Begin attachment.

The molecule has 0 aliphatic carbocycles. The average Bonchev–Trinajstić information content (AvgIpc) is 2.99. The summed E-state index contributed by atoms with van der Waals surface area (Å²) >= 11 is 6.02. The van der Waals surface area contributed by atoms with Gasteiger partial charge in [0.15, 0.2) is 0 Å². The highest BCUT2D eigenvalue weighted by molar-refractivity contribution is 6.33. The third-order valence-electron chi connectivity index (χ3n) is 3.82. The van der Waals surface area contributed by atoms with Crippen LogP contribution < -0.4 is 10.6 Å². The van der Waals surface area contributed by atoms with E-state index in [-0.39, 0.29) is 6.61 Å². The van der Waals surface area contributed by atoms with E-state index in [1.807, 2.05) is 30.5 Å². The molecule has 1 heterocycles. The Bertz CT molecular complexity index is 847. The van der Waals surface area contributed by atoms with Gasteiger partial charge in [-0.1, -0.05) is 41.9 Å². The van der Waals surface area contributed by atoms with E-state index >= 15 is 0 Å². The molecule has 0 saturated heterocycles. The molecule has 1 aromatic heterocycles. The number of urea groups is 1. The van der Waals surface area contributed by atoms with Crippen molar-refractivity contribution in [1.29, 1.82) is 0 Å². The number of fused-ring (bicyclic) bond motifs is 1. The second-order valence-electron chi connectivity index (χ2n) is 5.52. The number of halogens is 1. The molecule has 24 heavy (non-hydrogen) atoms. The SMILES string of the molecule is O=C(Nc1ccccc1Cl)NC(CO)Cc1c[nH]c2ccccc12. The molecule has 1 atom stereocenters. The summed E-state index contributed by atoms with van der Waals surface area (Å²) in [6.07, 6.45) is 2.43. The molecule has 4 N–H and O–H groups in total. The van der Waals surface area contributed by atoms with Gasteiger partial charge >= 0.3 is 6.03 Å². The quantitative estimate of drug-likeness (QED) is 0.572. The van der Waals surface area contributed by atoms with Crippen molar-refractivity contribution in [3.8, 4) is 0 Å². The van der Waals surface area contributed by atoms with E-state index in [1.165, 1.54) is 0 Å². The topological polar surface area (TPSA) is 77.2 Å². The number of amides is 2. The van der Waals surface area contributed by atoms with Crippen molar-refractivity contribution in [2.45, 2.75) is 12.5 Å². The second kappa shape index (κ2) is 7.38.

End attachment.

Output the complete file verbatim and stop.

The molecule has 0 aliphatic carbocycles. The average Bonchev–Trinajstić information content (AvgIpc) is 2.99. The summed E-state index contributed by atoms with van der Waals surface area (Å²) >= 11 is 6.02. The van der Waals surface area contributed by atoms with Gasteiger partial charge in [0.15, 0.2) is 0 Å². The highest BCUT2D eigenvalue weighted by molar-refractivity contribution is 6.33. The third-order valence-electron chi connectivity index (χ3n) is 3.82. The van der Waals surface area contributed by atoms with Crippen LogP contribution < -0.4 is 10.6 Å². The van der Waals surface area contributed by atoms with E-state index in [-0.39, 0.29) is 6.61 Å². The van der Waals surface area contributed by atoms with E-state index in [1.807, 2.05) is 30.5 Å². The molecule has 1 heterocycles. The Bertz CT molecular complexity index is 847. The van der Waals surface area contributed by atoms with Gasteiger partial charge in [-0.1, -0.05) is 41.9 Å². The van der Waals surface area contributed by atoms with E-state index >= 15 is 0 Å². The molecule has 0 saturated heterocycles. The molecule has 1 aromatic heterocycles. The number of urea groups is 1. The van der Waals surface area contributed by atoms with Crippen molar-refractivity contribution in [1.29, 1.82) is 0 Å². The number of fused-ring (bicyclic) bond motifs is 1. The second-order valence-electron chi connectivity index (χ2n) is 5.52. The number of halogens is 1. The molecule has 24 heavy (non-hydrogen) atoms. The SMILES string of the molecule is O=C(Nc1ccccc1Cl)NC(CO)Cc1c[nH]c2ccccc12. The molecule has 1 atom stereocenters. The summed E-state index contributed by atoms with van der Waals surface area (Å²) in [6.07, 6.45) is 2.43. The molecule has 4 N–H and O–H groups in total. The van der Waals surface area contributed by atoms with Gasteiger partial charge >= 0.3 is 6.03 Å². The quantitative estimate of drug-likeness (QED) is 0.572. The van der Waals surface area contributed by atoms with Crippen molar-refractivity contribution in [3.8, 4) is 0 Å². The van der Waals surface area contributed by atoms with E-state index in [1.165, 1.54) is 0 Å². The topological polar surface area (TPSA) is 77.2 Å². The number of amides is 2. The van der Waals surface area contributed by atoms with Crippen molar-refractivity contribution in [2.45, 2.75) is 12.5 Å². The second kappa shape index (κ2) is 7.38.